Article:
Friday 28 July 2017

Sexual abuse claims 'weapon of choice' in child custody battles

Legal experts say unfounded abuse accusations, made by one parent against the other, feature in relationships which have become ‘particularly poisoned’ (Stock picture)
Legal experts say unfounded abuse accusations, made by one parent against the other, feature in relationships which have become ‘particularly poisoned’ (Stock picture)
Mark O'Regan

Mark O'Regan

Vexatious claims of sexual abuse are now 'a weapon of choice' among warring couples engaged in bitter separation or divorce battles.

Legal experts say unfounded abuse accusations, made by one parent against the other, feature in relationships which have become 'particularly poisoned'.

Family law solicitor Marion Campbell said false claims were typically made by the mother against the father. She added: "It is with a view to stopping a father having access to his children.

"They are absolutely appalling allegations to make, and it's a desperate thing to do to anybody.

"The mother would say to me that the child is acting inappropriately, or the father is acting inappropriately around the child.

"As a family law solicitor, if I have a concern about a child, my first obligation would be to contact Tusla or the health service.

"A social worker would get involved to find out what exactly is going on.

"If I suspect that a client is making that sort of allegation I tell them they have to be very, very careful."

Ms Campbell said that once Tusla or the health service became involved, a process was set in train - and that would have to reach some conclusion.

Speaking to the Sunday Independent, she warned if it was subsequently established that a mother's claims were deliberately malicious, the court may transfer primary care of children to the father.

"Either the children are taken into care, or a transfer of parenting may take place.

"The other allegations I've come across relate to physical abuse.

"I had a case where photographs were shown to me of a child's bloody fingers. "It was alleged the father had bitten the child - but it was all made up.

"People can become very poisoned when a marriage breaks down, and children can be used as pawns. If a client makes an allegation like that, and it is found to be incorrect, I would not continue to represent that person.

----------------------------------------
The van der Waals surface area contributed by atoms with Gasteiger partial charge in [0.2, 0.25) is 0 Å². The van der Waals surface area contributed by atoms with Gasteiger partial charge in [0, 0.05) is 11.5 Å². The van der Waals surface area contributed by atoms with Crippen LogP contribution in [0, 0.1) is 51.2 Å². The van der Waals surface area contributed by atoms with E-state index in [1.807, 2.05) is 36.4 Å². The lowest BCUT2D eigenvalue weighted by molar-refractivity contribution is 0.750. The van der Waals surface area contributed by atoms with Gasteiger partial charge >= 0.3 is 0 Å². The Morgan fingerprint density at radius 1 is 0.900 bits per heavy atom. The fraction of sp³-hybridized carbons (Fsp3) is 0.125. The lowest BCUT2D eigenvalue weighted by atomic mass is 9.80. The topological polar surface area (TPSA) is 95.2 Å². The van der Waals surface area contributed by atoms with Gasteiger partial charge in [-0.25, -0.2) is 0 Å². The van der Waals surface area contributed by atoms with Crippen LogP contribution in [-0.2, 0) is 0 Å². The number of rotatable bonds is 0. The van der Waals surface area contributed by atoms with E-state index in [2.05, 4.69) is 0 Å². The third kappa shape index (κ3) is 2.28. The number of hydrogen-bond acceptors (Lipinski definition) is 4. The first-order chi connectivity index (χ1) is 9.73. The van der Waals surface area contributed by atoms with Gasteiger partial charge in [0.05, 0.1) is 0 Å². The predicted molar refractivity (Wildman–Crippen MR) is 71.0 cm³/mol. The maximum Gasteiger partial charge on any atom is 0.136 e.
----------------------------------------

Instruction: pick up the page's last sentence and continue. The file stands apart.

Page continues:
"We have an obligation as lawyers to report anything like that to Tusla."

Brendan Dillon, principal of Dillion solicitors in Dublin, pointed out that it was very difficult to "wind the clock back and undo vexatious claims".

He said: "Not only does it make the relationship between the parents more difficult, it can create terrible tensions between a child and the parent who is being accused.

"Once those allegations are made, it's very difficult for the alleged transgressor to disprove them."

Another legal source said children could be 'easily manipulated' by a parent making false claims.

"Family law cases across the country are full of parents saying that their partner had been sexually interfering with the children. It goes on all the time.

"It's a weapon of choice for couples at war with each other - these allegations are easy to make and hard to disprove."

Matt O'Connor, the London-based founder of the Fathers 4 Justice group, said malicious claims of all forms of abuse were 'endemic' in family law battles.

"It's a significant factor in about 30pc of cases we deal with.

"The allegations can range from general domestic violence to child abuse, and unfortunately in the civil courts there can be a presumption of guilt from the outset.

"Some judges in a family court take allegations at face value. Often these are malicious statements without foundation, and used cynically to deny a father access to his children," Mr O'Connor said.

"If somebody is making a malicious and false allegation, which is effectively perjury, then the courts need to punish parents that abuse the process."

Sunday Independent

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